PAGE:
The Democratic Solution to Border Security: Declare an Emergency and Go Home?
by risenmessiah, Sat Aug 13, 2005 at 11:32:54 PM EDT
Read the press release here.
Read the press release here.
While it is true that a Border Patrol crackdown in Arizona has spawned much more illegal cross-border traffic through New Mexico, its southern counties are sparsely populated. Columbus, the site of Richardson's visit, has only a handful of law enforcement officers. The city simply does not have the resources to stop people from crossing, and private landowners usually have even less at their disposal. Richardson undoubtedly realizes that politically it's expedient to blame the federal government's inability to secure the border and cite the fact that he did what he could. But as the declaration reveals, Richardson is doing even less than federal authorities.
He downplays the role illegal immigration as the reason for the emergency. He proclaims:
Recent developments have convinced me this action is necessary- including violence directed at law enforcement, damage to property and livestock, increased evidence of drug smuggling, and an increase in the number of undocumented immigrants. Even so, you figure perhaps Richardson might use the occasion to propose or implement some new ideas.
Unfortunately the next part of the press release dashes all hopes of that: Governor Richardson's declaration makes $750,000 in state emergency funding immediately available to the affected counties. The Governor pledged an additional $1 million in assistance for the area. The funds will be used to support state and local law enforcement efforts, create andfund a field office for the New Mexico Office of Homeland Security to coordinate assistance to the area, and help build a fence to protect a livestock yard near Columbus, along a favorite path for illegal immigration where a number of livestock have been stolen and killed.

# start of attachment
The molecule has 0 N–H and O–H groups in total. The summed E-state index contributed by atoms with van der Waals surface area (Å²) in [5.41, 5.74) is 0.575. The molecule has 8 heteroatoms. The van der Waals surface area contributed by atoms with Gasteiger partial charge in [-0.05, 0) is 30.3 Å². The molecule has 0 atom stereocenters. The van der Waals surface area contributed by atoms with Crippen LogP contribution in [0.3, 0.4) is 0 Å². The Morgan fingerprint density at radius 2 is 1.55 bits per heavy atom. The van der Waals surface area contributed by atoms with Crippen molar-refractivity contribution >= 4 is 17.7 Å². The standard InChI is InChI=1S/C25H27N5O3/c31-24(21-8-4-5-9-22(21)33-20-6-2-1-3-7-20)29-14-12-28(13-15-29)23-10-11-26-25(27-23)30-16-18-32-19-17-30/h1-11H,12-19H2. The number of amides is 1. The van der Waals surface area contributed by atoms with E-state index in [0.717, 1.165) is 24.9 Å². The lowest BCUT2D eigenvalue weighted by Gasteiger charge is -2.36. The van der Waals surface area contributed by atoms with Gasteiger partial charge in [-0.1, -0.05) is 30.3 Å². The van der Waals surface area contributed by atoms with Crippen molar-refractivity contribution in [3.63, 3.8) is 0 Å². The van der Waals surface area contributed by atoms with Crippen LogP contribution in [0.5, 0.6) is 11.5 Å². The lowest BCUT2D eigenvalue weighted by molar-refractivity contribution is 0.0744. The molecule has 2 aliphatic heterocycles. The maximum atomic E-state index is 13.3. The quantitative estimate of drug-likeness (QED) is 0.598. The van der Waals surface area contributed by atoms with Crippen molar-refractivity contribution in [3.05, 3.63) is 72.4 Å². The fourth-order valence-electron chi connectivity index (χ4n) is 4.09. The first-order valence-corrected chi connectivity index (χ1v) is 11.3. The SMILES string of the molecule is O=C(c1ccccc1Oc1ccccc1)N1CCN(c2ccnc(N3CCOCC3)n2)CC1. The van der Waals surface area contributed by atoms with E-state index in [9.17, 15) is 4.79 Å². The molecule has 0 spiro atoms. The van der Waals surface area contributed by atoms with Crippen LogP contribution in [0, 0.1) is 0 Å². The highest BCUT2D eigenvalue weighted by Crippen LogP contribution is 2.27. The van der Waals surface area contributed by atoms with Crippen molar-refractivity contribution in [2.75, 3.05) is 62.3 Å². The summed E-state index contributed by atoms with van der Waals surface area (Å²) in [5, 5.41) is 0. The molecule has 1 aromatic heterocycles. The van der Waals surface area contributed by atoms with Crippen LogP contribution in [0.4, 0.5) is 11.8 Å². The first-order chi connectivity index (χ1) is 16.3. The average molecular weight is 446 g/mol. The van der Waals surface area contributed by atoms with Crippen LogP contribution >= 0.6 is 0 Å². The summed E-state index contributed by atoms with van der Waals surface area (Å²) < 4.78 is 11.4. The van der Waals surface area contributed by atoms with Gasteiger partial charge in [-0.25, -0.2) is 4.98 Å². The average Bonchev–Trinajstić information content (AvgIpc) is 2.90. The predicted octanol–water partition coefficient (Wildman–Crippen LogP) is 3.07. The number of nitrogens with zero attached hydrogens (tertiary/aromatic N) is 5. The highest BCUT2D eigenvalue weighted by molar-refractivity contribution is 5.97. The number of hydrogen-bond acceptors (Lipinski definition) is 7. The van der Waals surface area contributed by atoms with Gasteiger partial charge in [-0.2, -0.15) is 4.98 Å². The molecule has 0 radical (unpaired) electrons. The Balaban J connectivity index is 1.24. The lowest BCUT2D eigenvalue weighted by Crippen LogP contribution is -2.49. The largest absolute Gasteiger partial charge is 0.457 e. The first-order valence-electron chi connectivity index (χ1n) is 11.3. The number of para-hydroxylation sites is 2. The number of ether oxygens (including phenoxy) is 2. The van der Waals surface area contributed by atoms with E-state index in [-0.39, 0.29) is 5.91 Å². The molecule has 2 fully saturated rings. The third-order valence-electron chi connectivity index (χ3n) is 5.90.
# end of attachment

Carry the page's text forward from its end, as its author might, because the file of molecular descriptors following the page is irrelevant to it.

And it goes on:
Unlike California or Texas, New Mexico's biggest cities are far from the border. Illegal border traffic, be it drug smugglers or day laborers are more concerned with using the state as a way station to somewhere else. Whereas a crackdown on the hiring of undocumented aliens would have a huge impact in California, Arizona, Nevada, or Texas, Richardson realizes in New Mexico that is a drop in the bucket. So would measures to deny non-citizens various types of state services. Nevertheless, he seems unwilling to make bold moves that do seem appropriate for New Mexico. While he can't use the National Guard to patrol the border (at least under current legal opinion), he could expand the New Mexico State Police to increase patrols along I-10 and to assist the city of Columbus. He also could use public nuisance laws to prosecute smuggling depots operating out of residential neighborhoods.
Still Richardson's indifference is likely to cost his state little. But his strategy may prove very costly for other states and Democrats very soon. Arizona Governor Janet Napolitano is thinking of emulating her neighbor. Such would be a terrible idea in terms of policy and politics. Phoenix is the fifth-largest city in the US and a major depot for illicit border traffic be it people or contraband. Instead of merely denying undocumented workers visits the free clinic, Napolitano can end her state's fatal attraction with the border one way. She has to pass a state law forcing employers to verify the citizenship status of their employees. While that alone won't end the "emergency" it then allows her to concentrate on choke-points for illicit traffic along I-10, I-19 and Phoenix Sky Harbor Airport.
After all, many people smuggled into the country are actually flown to cities like New York City and Chicago from the Southwest. But since state governments have no ability to prevent interstate commerce under the Constitution, they often watch helplessly if federal law enforcement chooses to do nothing. Should Napolitano imitate Richardson, the results in Arizona could be disastrous. Republicans will gain a powerful tool to bludgeon her and Jim Pederson in the 2006 election. Moreover, it increases the chances that other Democrats will adopt the belief that the best way to deal with border security is to have a press conference. Democrats and liberals must demand more leadership from their elected officials on this, not more photo-ops.
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